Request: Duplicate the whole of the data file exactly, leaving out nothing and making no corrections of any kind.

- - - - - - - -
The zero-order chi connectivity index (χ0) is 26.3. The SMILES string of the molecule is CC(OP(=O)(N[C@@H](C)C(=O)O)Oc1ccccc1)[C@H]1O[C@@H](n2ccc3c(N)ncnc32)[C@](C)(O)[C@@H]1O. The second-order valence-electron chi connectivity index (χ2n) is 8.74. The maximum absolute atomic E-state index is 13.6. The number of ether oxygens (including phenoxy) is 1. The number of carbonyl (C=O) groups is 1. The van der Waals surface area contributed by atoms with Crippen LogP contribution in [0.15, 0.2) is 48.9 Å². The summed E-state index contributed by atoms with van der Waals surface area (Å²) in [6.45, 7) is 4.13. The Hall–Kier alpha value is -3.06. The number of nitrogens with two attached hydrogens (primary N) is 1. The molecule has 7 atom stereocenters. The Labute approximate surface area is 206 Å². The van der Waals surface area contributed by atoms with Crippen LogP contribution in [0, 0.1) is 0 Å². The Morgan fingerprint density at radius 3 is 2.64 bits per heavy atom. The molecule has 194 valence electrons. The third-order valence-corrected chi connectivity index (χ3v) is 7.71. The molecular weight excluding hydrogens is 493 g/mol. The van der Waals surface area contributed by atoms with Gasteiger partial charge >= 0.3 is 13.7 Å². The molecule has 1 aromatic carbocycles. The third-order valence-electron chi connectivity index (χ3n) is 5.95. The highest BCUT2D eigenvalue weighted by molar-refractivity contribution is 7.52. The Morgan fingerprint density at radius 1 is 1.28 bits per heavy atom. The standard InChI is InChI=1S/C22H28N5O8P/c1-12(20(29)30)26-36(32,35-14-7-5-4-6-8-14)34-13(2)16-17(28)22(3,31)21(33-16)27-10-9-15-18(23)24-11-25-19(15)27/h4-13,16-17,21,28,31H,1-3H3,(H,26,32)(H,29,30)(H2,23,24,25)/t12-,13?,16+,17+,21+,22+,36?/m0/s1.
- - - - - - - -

The zero-order chi connectivity index (χ0) is 26.3. The SMILES string of the molecule is CC(OP(=O)(N[C@@H](C)C(=O)O)Oc1ccccc1)[C@H]1O[C@@H](n2ccc3c(N)ncnc32)[C@](C)(O)[C@@H]1O. The second-order valence-electron chi connectivity index (χ2n) is 8.74. The maximum absolute atomic E-state index is 13.6. The number of ether oxygens (including phenoxy) is 1. The number of carbonyl (C=O) groups is 1. The van der Waals surface area contributed by atoms with Crippen LogP contribution in [0.15, 0.2) is 48.9 Å². The summed E-state index contributed by atoms with van der Waals surface area (Å²) in [6.45, 7) is 4.13. The Hall–Kier alpha value is -3.06. The number of nitrogens with two attached hydrogens (primary N) is 1. The molecule has 7 atom stereocenters. The Labute approximate surface area is 206 Å². The van der Waals surface area contributed by atoms with Crippen LogP contribution in [0, 0.1) is 0 Å². The Morgan fingerprint density at radius 3 is 2.64 bits per heavy atom. The molecule has 194 valence electrons. The third-order valence-corrected chi connectivity index (χ3v) is 7.71. The molecular weight excluding hydrogens is 493 g/mol. The van der Waals surface area contributed by atoms with Gasteiger partial charge >= 0.3 is 13.7 Å². The molecule has 1 aromatic carbocycles. The third-order valence-electron chi connectivity index (χ3n) is 5.95. The highest BCUT2D eigenvalue weighted by molar-refractivity contribution is 7.52. The Morgan fingerprint density at radius 1 is 1.28 bits per heavy atom. The standard InChI is InChI=1S/C22H28N5O8P/c1-12(20(29)30)26-36(32,35-14-7-5-4-6-8-14)34-13(2)16-17(28)22(3,31)21(33-16)27-10-9-15-18(23)24-11-25-19(15)27/h4-13,16-17,21,28,31H,1-3H3,(H,26,32)(H,29,30)(H2,23,24,25)/t12-,13?,16+,17+,21+,22+,36?/m0/s1.